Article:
//  Created by Jon Lundy on 3/23/10.

    #import "UIView_Helper.h"
    #import "JLPredicateHelper_NSPredicate.h"

    @interface UIView(AnimationHelper)

    // Create a image of the current view, and give it a frame 
    // identical to the current location.  The image view is autoreleased.

    - (UIImageView *)createImageOfView;


    // A bug seems to cause categories to NOT work if they aren't in a file that
    // is explicitly included.

    @interface CategoryDummy : NSObject {



    And for the source file:

    //  CategoryDummy.m
    //  JLFoundation
    //  Created by Jon Lundy on 3/23/10.

    #import "CategoryDummy.h"


    @implementation CategoryDummy


    @implementation NSPredicate(JLPredicateHelper)

    + (NSPredicate *) createSearchPredicate:(NSString*) fieldToSearchOn startingText:(NSString*) startingText
    NSString *searchString=[startingText stringByAppendingString:@"*"];
    NSString *predicateFormat=[[NSString alloc] initWithFormat:@"%@ like[cd] %%@",fieldToSearchOn];
    NSPredicate *predicate=[NSPredicate predicateWithFormat:predicateFormat,searchString];
    [predicateFormat release];
    return predicate ;

    @implementation UIView(AnimationHelper)

    // Create a image of the current view, and give it a frame 
    // identical to the current location.  The image view is autoreleased.
    - (UIImageView *)createImageOfView
    // First getting a view of the current image.
    [self.layer renderInContext:UIGraphicsGetCurrentContext()];
    // this function returns an autoreleased image.
    UIImage *viewImage = UIGraphicsGetImageFromCurrentImageContext();
    UIImageView *imageView=[[UIImageView alloc] initWithImage :viewImage];
    return [imageView autorelease];

    Where JLPredicateHelper is:

    //  JLPredicateHelper_NSPredicate.h
    //  JLFoundation
    //  Created by Jon Lundy on 3/19/10.

    @interface NSPredicate(JLPredicateHelper) 

    // This routine will create a predicate that searches a table on a certain field for any values
    // that start with the same text (case insensitive).  The predicate is returned autorelease.
    + (NSPredicate *) createSearchPredicate:(NSString*) fieldToSearchOn startingText:(NSString*) startingText;


    This was all I had to do to get my categories working on the iPhone.  I was even able to remove the -all_load compiler flag.

    Friday, March 19, 2010

    Snow Leopard

    I put off purchasing Snow Leopard until last week, thinking that the Xcode for Leopard was sufficient, I finally purchased it so that I could do IPad development.  I quickly learned that I was wrong, the static analysis capabilities of the xcode version 3.2.1 was wonderful, and quickly found several memory leaks that would have taken hours for me to find on my own.

    If you are on the fence about upgrading, it is definitely worth it to have the newer version.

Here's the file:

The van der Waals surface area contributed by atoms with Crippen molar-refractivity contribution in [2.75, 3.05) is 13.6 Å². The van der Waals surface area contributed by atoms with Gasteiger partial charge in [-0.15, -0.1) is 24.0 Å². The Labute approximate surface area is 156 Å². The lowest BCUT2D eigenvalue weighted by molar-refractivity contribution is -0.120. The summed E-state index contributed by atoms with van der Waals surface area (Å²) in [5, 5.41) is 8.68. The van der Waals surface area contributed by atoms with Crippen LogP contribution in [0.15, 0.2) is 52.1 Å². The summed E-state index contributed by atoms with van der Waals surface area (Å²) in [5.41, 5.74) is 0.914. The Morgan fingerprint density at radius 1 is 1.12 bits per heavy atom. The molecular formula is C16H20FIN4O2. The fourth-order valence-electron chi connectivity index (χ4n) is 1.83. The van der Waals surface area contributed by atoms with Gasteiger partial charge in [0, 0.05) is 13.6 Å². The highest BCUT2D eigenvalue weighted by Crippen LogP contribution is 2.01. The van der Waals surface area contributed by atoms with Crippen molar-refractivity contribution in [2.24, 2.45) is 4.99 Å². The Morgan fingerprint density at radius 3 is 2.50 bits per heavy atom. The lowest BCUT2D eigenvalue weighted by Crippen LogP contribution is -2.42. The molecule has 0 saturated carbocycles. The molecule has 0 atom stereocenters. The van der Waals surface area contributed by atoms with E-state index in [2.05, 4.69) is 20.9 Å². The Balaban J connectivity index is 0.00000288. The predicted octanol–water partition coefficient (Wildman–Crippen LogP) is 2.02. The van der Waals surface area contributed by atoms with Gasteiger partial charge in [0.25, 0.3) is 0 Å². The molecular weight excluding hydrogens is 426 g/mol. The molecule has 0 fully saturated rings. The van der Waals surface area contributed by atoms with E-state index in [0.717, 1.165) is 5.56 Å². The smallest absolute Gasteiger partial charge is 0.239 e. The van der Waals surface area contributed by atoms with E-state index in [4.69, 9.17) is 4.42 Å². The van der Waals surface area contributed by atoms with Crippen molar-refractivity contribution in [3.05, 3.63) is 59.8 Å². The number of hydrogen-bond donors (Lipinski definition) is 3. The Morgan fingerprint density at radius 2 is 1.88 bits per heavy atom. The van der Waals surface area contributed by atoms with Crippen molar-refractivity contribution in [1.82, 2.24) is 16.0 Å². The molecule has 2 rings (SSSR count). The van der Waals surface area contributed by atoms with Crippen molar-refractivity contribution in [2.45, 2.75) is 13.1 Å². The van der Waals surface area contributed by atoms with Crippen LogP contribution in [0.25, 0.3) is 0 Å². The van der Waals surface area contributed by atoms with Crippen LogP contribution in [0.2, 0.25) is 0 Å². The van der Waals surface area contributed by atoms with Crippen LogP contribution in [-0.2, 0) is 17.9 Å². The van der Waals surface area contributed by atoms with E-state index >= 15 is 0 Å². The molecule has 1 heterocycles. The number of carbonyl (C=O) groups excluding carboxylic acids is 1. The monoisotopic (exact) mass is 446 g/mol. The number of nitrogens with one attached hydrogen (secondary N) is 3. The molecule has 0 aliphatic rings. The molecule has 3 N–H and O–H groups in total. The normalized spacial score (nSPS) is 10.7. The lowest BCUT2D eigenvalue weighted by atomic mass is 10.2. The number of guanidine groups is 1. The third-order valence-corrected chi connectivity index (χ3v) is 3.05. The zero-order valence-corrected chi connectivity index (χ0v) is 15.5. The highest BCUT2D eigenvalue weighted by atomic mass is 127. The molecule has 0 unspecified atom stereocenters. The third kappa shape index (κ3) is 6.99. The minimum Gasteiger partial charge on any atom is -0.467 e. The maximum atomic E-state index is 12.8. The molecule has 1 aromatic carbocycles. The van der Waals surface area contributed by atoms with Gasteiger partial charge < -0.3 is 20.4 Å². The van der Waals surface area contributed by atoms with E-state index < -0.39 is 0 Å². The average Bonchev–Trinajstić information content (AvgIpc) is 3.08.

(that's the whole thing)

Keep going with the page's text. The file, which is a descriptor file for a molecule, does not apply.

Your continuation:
Saturday, March 13, 2010

    Refactoring Suggested items. Moving keyboard helper out.

    Moving keyboard helper out

    The next segment of code that I currently have in place inside the file is changing the size of a view based on the keyboard appearing or disappearing.  I created a new class KeyboardHelper which is used to do this.  It registers for keyboard notifications and changes the view size as the keyboard appears or disappears (disappears is not currently well tested).

    When it is deallocated it will unregister the notifications to help ensure that notifications are not sent.

    A future enhancement might be to see if the current view is REALLY active prior to doing frame changes.

    header file

    A simple header file, only one public method, which initializes this with a view.

    // The keyboard helper is an object that when given a view will
    // resize that view when the keyboard appears or disappears.   
    // The dealloc of this will unregister the notification.
    @interface KeyboardHelper : NSObject {

    UIView *view;
    CGRect originalSize;

    @property (nonatomic,retain) UIView *view;
    @property (nonatomic) CGRect originalSize;

    - (id) initWithView:(UIView*) viewToUse;

    Source file

    The source is also fairly simple
    @implementation KeyboardHelper
    @synthesize view;
    @synthesize originalSize;

    - (id) initWithView:(UIView*) viewToUse

    [[NSNotificationCenter defaultCenter] addObserver:self selector:@selector(keyboardAppearing:) name:UIKeyboardWillShowNotification object:nil];
    [[NSNotificationCenter defaultCenter] addObserver:self selector:@selector(keyboardDisappearing:) name:UIKeyboardWillHideNotification object:nil];
    return self;

    - (void)keyboardDisappearing:(NSNotification *)notification {

    - (void)keyboardAppearing:(NSNotification *)notification {
    NSDictionary *keys=[notification  userInfo];
    NSValue *value=[keys objectForKey:UIKeyboardBoundsUserInfoKey];
    CGRect bounds;
    [value getValue:&bounds];
    CGRect myFrame=[self.view frame];

    - (void) dealloc
    [[NSNotificationCenter defaultCenter] removeObserver:self];
    [super dealloc];



    And to use it, do the following:
    a) Create a property for the keyboard monitor, the standard (retain,nonatomic).
    b) Add the following in viewDidLoad
    self.keyboardHelper=[[KeyboardHelper alloc] initWithView:self.suggestions];

    where suggestions is the view you want to resize.

    To see the changes for this refactoring, check out